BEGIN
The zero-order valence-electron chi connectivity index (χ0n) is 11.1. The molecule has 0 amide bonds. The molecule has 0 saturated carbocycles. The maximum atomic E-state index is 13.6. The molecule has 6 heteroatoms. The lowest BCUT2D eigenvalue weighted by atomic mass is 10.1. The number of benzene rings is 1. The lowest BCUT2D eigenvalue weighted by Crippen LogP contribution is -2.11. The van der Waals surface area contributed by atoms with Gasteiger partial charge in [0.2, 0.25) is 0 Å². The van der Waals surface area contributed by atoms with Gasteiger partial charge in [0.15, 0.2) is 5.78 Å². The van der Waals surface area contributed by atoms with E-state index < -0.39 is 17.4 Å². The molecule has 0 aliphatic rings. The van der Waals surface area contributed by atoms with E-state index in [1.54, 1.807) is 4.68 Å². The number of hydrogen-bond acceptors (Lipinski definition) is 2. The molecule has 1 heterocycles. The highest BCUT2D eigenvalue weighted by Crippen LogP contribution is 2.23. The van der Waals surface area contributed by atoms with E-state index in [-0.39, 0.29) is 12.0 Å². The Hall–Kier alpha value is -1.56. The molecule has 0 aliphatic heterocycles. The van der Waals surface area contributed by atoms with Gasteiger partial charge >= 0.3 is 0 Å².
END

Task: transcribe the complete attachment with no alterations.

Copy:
The zero-order valence-electron chi connectivity index (χ0n) is 11.1. The molecule has 0 amide bonds. The molecule has 0 saturated carbocycles. The maximum atomic E-state index is 13.6. The molecule has 6 heteroatoms. The lowest BCUT2D eigenvalue weighted by atomic mass is 10.1. The number of benzene rings is 1. The lowest BCUT2D eigenvalue weighted by Crippen LogP contribution is -2.11. The van der Waals surface area contributed by atoms with Gasteiger partial charge in [0.2, 0.25) is 0 Å². The van der Waals surface area contributed by atoms with Gasteiger partial charge in [0.15, 0.2) is 5.78 Å². The van der Waals surface area contributed by atoms with E-state index < -0.39 is 17.4 Å². The molecule has 0 aliphatic rings. The van der Waals surface area contributed by atoms with E-state index in [1.54, 1.807) is 4.68 Å². The number of hydrogen-bond acceptors (Lipinski definition) is 2. The molecule has 1 heterocycles. The highest BCUT2D eigenvalue weighted by Crippen LogP contribution is 2.23. The van der Waals surface area contributed by atoms with E-state index in [-0.39, 0.29) is 12.0 Å². The Hall–Kier alpha value is -1.56. The molecule has 0 aliphatic heterocycles. The van der Waals surface area contributed by atoms with Gasteiger partial charge >= 0.3 is 0 Å².